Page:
Fencing Tournament

Couple of weeks ago unbeknown to you the Russian population of this Metro Area has doubled for a few days. A surprising number of Russian-speaking coaches, parents and participants arrived to Kansas City for the U.S. Fencing North American Cup Tournament. There were of course many others (some of them even Americans :-)) but the number of foreign languages spoken at the Bartle Hall that weekend was indicative of a huge European influence on the sport of fencing. Among the participants was my niece from New York City which gave me a good reason to see the sport for myself. I spent two days at Bartle Hall watching and taking pictures, and while my photos are nothing to write home about, the people with good cameras probably had better things to do, so this is all I have.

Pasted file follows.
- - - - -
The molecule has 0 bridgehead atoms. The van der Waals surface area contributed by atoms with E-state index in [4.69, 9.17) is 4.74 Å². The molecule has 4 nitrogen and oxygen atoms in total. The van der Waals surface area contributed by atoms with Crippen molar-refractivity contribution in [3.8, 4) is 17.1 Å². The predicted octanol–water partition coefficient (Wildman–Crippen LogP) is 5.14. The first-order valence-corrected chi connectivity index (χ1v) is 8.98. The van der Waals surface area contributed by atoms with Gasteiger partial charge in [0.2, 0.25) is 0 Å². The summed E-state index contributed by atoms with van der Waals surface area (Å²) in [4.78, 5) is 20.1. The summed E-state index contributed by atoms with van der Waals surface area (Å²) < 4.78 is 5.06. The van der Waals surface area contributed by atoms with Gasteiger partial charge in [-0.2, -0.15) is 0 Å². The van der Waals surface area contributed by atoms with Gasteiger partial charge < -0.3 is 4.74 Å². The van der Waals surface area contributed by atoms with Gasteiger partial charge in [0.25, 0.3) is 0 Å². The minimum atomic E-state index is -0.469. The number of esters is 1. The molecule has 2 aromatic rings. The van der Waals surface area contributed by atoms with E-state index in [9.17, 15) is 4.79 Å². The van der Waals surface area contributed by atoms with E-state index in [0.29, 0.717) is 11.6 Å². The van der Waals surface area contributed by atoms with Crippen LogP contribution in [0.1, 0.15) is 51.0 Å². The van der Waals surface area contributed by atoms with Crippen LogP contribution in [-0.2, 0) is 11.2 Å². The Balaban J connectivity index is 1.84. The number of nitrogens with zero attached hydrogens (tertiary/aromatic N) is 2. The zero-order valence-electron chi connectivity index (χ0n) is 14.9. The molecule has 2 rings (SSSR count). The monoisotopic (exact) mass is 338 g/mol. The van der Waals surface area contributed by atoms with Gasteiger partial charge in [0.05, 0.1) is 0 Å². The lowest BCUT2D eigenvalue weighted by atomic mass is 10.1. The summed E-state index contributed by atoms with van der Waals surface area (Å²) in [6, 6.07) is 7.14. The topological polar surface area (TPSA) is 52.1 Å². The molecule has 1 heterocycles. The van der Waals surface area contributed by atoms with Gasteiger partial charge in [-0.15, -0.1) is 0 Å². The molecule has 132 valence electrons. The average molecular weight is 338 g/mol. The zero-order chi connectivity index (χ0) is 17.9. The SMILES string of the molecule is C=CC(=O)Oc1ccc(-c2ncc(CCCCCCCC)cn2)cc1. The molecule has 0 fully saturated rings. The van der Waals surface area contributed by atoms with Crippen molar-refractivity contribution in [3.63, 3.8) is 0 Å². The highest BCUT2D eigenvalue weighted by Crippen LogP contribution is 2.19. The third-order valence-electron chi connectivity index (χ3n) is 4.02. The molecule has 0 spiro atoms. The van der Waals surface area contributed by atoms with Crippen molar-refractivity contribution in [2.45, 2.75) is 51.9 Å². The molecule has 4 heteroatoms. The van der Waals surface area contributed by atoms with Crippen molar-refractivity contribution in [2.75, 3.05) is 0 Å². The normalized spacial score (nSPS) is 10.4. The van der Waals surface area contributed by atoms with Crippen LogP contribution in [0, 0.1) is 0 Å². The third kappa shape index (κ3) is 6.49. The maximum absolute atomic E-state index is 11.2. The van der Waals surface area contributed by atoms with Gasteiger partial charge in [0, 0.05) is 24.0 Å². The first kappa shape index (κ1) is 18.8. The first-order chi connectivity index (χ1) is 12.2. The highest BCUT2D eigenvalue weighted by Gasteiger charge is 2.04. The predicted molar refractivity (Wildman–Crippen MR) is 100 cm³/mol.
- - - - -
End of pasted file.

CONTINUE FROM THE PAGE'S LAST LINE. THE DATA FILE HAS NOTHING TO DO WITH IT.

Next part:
Fencing¬†may not be as popular as other sports but it’s lightning fast, physically demanding, psychologically challenging and beautifully choreographed. It doesn’t hurt that fencing may be an asset for college admissions. For kids like mine who don’t seem to enjoy team sports this is an attractive option. There are a few local clubs in Kansas City, one was started by a famous Russian Coach who since moved on to become a head coach at Ohio State and the other one still has a Russian Coach.
Here are just a few out of almost 300 photos I took with my slow camera.

In this video I slowed down the motion a little just to demonstrate ballet-like quality of fencing.


This video is a short clip of one of the final bouts.


By the way, commonly used word touché originates in fencing (not to confuse with the Yiddish word tuches which means something entirely different).